Demand and design

In the late 19th century, the development of Siberia was hampered by poor transport links within the region as well as between Siberia and the rest of the country. Aside from the Great Siberian Route, good roads suitable for wheeled transport were few and far between. For about five months of the year, rivers were the main means of transport; during the cold half of the year, cargo and passengers travelled by horse-drawn sleds over the winter roads, many of which were the same rivers, now ice-covered.

The first steamboat on the River Ob, Nikita Myasnikov’s Osnova, was launched in 1844; but the early beginnings were difficult, and it was not until 1857 that steamboat shipping started developing on the Ob system in a serious way. Steamboats started operating on the Yenisei in 1863, on the Lena and Amur in the 1870s.
Snow in the end of April, Nazivaevskaya (Называевская) station, Siberia.

While the comparative flatness of Western Siberia was at least fairly well served by the gigantic Ob–Irtysh–Tobol–Chulym river system, the mighty rivers of Eastern Siberia—the Yenisei, the upper course of the Angara River (the Angara below Bratsk was not easily navigable because of the rapids), and the Lena—were mostly navigable only in the north-south direction. An attempt to partially remedy the situation by building the Ob-Yenisei Canal was not particularly successful. Only a railway could be a real solution to the region’s transport problems.

The first railway projects in Siberia emerged after the completion of the Moscow-Saint Petersburg Railway in 1851.[7] One of the first was the Irkutsk–Chita project, proposed by the American entrepreneur Perry Collins and supported by Transport Minister Constantine Possiet with a view toward connecting Moscow to the Amur River, and consequently, to the Pacific Ocean. Siberia’s governor, Nikolay Muravyov-Amursky, was anxious to advance the colonisation of the Russian Far East, but his plans could not materialise as long as the colonists had to import grain and other food from China and Korea.[8] It was on Muravyov’s initiative that surveys for a railway in the Khabarovsk region were conducted.

Before 1880, the central government had virtually ignored these projects, because of the weakness of Siberian enterprises, a clumsy bureaucracy, and fear of financial risk. Financial minister Count Yegor Kankrin wrote:

“The idea of covering Russia with a railway network not just exceeds any possibility, but even building the railway from Petersburg to Kazan must be found untimely by several centuries”.[9]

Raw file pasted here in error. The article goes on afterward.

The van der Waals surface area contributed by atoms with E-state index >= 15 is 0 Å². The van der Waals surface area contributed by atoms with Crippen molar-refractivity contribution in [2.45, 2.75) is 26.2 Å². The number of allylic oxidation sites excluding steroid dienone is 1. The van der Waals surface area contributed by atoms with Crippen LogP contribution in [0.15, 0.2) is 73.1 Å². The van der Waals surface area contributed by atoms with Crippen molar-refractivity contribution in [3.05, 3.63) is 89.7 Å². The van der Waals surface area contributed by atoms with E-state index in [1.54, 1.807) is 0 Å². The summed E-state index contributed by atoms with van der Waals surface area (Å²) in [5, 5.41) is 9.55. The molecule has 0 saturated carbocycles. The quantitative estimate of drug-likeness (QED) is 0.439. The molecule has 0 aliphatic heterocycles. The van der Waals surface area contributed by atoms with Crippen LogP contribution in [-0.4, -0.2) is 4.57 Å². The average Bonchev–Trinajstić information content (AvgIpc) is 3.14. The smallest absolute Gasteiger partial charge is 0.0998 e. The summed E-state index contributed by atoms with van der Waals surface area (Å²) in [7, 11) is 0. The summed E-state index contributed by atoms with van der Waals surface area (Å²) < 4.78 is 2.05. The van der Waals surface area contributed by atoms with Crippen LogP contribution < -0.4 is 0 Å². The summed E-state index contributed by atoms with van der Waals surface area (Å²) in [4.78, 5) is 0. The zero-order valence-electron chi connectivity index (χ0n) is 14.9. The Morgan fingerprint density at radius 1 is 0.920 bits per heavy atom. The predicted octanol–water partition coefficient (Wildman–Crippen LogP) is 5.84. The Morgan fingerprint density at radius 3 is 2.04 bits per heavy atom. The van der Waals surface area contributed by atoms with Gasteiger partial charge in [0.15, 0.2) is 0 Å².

By 1880, there were a large number of rejected and upcoming applications for permission to construct railways to connect Siberia with the Pacific, but not eastern Russia. This worried the government and made connecting Siberia with central Russia a pressing concern. The design process lasted 10 years. Along with the route actually constructed, alternative projects were proposed:

Southern route: via Kazakhstan, Barnaul, Abakan and Mongolia.
Northern route: via Tyumen, Tobolsk, Tomsk, Yeniseysk and the modern Baikal Amur Mainline or even through Yakutsk.

Railwaymen fought against suggestions to save funds, for example, by installing ferryboats instead of bridges over the rivers until traffic increased. The designers insisted and secured the decision to construct an uninterrupted railway.

Unlike the rejected private projects that intended to connect the existing cities demanding transport, the Trans-Siberian did not have such a priority. Thus, to save money and avoid clashes with land owners, it was decided to lay the railway outside the existing cities. Tomsk was the largest city, and the most unfortunate, because the swampy banks of the Ob River near it were considered inappropriate for a bridge. The railway was laid 70 km to the south (instead crossing the Ob at Novonikolaevsk, later renamed Novosibirsk); just a blind branch line connected with Tomsk, depriving the city of the prospective transit railway traffic and trade.

The railway was instantly filled to its capacity with local traffic, mostly wheat. Together with low speed and low possible weights of trains, it upset the promised role as a transit route between Europe and East Asia. During the Russo-Japanese War, the military traffic to the east almost disrupted the flow of civil freight.

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